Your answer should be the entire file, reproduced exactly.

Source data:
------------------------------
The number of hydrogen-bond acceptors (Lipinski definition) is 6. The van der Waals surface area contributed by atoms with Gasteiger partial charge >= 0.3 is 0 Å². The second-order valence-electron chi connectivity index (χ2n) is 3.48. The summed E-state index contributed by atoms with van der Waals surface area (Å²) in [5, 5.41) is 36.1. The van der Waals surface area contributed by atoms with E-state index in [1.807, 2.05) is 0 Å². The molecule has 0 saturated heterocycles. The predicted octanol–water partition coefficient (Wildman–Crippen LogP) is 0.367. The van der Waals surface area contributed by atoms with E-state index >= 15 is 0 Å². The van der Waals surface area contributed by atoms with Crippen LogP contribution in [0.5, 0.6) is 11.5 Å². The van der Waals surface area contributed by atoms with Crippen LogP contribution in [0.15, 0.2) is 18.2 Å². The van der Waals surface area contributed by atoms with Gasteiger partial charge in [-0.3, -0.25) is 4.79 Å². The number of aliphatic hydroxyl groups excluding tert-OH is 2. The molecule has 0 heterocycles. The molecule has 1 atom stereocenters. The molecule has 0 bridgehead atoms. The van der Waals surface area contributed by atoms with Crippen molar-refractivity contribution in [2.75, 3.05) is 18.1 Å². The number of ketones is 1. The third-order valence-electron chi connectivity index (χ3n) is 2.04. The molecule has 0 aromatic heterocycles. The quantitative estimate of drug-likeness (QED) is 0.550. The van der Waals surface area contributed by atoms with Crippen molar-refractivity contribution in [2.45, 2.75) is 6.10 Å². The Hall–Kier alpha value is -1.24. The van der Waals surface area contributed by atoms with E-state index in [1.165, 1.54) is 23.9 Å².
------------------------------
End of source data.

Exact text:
The number of hydrogen-bond acceptors (Lipinski definition) is 6. The van der Waals surface area contributed by atoms with Gasteiger partial charge >= 0.3 is 0 Å². The second-order valence-electron chi connectivity index (χ2n) is 3.48. The summed E-state index contributed by atoms with van der Waals surface area (Å²) in [5, 5.41) is 36.1. The van der Waals surface area contributed by atoms with E-state index in [1.807, 2.05) is 0 Å². The molecule has 0 saturated heterocycles. The predicted octanol–water partition coefficient (Wildman–Crippen LogP) is 0.367. The van der Waals surface area contributed by atoms with E-state index >= 15 is 0 Å². The van der Waals surface area contributed by atoms with Crippen LogP contribution in [0.5, 0.6) is 11.5 Å². The van der Waals surface area contributed by atoms with Crippen LogP contribution in [0.15, 0.2) is 18.2 Å². The van der Waals surface area contributed by atoms with Gasteiger partial charge in [-0.3, -0.25) is 4.79 Å². The number of aliphatic hydroxyl groups excluding tert-OH is 2. The molecule has 0 heterocycles. The molecule has 1 atom stereocenters. The molecule has 0 bridgehead atoms. The van der Waals surface area contributed by atoms with Crippen molar-refractivity contribution in [2.75, 3.05) is 18.1 Å². The number of ketones is 1. The third-order valence-electron chi connectivity index (χ3n) is 2.04. The molecule has 0 aromatic heterocycles. The quantitative estimate of drug-likeness (QED) is 0.550. The van der Waals surface area contributed by atoms with Crippen molar-refractivity contribution in [2.45, 2.75) is 6.10 Å². The Hall–Kier alpha value is -1.24. The van der Waals surface area contributed by atoms with E-state index in [1.165, 1.54) is 23.9 Å².